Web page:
Third party access

What is third party access?

Third party access is the term used for allowing another person to administer your accounts on your behalf. There are many reasons why you might need to provide a representative with access to your bank account and the right to operate it, the most common ones are:

  • You’re living abroad
  • You’ve become incapacitated following an accident
  • Ill-health
  • A mental illness has begun, such as dementia

Through no fault of your own, any of these situations could make important everyday things such as paying bills and making financial decisions difficult, even impossible in some cases. This can be a stressful time for everyone concerned, so we will make it as easy and straightforward as possible to register with us.

Types of third party access

  1. Third Party mandate

    A third party mandate is a formal instruction from you to us. It tells us that you’d like another party to have access to your account(s) to carry out everyday banking transactions, withdraw cash only or just to allow disclosure of account information on your banking and/or savings account(s).  This can cover all of your banking and/or savings accounts or just specific ones.

    Back to top

  2. Department for Work and Pensions Appointee

    The DWP can appoint someone (called an appointee) to act on behalf of a person receiving state benefits who cannot manage their benefit-related affairs because they have a physical disability or do not have mental capacity.

    The DWP will issue an appointee with a BF57 form to confirm their appointment.

    An appointee has authority only to manage the other person’s benefit payments. If the appointee needs to manage the persons other finances they will need to seek advice on other options which would be more suitable – such as a Power of Attorney or Deputyship Order.

    Back to top

  3. Management of Residents Finances Certificate

    The Management of Residents Finances Certificate will be drawn up by either the Social Care and Social Work Improvement Scotland or the NHS Trust and provides authorisation for the stated representative (normally a health care official) to withdraw funds from the person account(s) to pay for necessary care.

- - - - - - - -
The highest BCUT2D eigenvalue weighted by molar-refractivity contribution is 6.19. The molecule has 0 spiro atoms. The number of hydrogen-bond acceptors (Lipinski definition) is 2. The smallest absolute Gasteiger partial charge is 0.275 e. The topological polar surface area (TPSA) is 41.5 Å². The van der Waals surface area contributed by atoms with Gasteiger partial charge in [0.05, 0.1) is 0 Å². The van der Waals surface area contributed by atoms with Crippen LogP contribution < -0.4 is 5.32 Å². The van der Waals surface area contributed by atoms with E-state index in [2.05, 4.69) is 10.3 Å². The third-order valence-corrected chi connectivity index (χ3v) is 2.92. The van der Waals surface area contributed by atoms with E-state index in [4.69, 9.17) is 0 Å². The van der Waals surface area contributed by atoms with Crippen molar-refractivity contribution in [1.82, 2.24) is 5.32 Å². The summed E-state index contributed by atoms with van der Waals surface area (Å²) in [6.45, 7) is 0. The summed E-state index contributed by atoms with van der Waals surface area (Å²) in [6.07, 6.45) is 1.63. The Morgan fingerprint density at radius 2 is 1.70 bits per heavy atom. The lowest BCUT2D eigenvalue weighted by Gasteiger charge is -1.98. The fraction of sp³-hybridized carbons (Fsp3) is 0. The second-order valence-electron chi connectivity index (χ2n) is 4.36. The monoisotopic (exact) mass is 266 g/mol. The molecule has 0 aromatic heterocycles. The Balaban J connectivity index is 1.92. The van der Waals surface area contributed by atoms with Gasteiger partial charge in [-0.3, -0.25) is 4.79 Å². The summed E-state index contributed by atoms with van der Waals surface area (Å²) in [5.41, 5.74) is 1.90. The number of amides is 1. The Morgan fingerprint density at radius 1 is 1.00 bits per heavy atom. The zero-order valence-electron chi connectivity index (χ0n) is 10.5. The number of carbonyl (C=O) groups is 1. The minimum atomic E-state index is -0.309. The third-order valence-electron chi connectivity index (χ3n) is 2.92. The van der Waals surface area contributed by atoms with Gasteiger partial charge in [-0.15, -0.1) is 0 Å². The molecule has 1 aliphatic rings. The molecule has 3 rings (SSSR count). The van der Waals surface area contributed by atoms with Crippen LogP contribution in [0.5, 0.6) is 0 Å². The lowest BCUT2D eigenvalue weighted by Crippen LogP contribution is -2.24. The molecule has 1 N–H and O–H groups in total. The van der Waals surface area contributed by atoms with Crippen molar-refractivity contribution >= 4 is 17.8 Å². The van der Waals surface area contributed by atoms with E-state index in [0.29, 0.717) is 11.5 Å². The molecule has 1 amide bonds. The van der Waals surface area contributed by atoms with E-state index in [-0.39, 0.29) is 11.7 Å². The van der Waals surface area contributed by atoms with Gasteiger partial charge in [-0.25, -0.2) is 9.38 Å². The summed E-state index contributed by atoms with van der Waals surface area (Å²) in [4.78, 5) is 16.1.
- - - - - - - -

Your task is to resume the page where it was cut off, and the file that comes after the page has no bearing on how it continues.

Back to top

  4. Deputyship Order (also known as Court of Protection)

    The Court of Protection (in England and Wales) protects the rights of people who do not have mental capacity. When a person who does not have mental capacity has not previously made, or is not capable of making, a power of attorney arrangement (such as a enduring power of attorney or  lasting  power of attorney), the Court of Protection can decide who can handle that person’s affairs. Usually a close friend, family member or someone else who can be trusted applies to the Court of Protection for a court order to appoint a ‘deputy appointment’. The court order will set out what decisions the deputy can make on behalf of the person who does not have mental capacity (for example, it might say that decisions can only be made about that person’s pension or mortgage).

    Back to top

  5. Intromit with Funds (Access to Funds Scheme)

    This is an arrangement that will allow an individual, individuals or an organisation to access the funds belonging to an adult who is no longer capable of accessing their funds to pay for their day-to-day living expenses and any debts due.

    Access To Fund scheme will allow an individual, individuals, or an organisation to:

    • Request information about an adult’s account(s)
    • Open a bank/building society or other account in the sole name of an adult
    • Transfer funds between accounts and close accounts where necessary.

    Back to top

  6. Ordinary Power of Attorney (also known as General Power of Attorney)

    A power of attorney is a legal document whereby one person gives another person or persons, the attorney, the power to act on his or her behalf with regard to his or her property and financial affairs.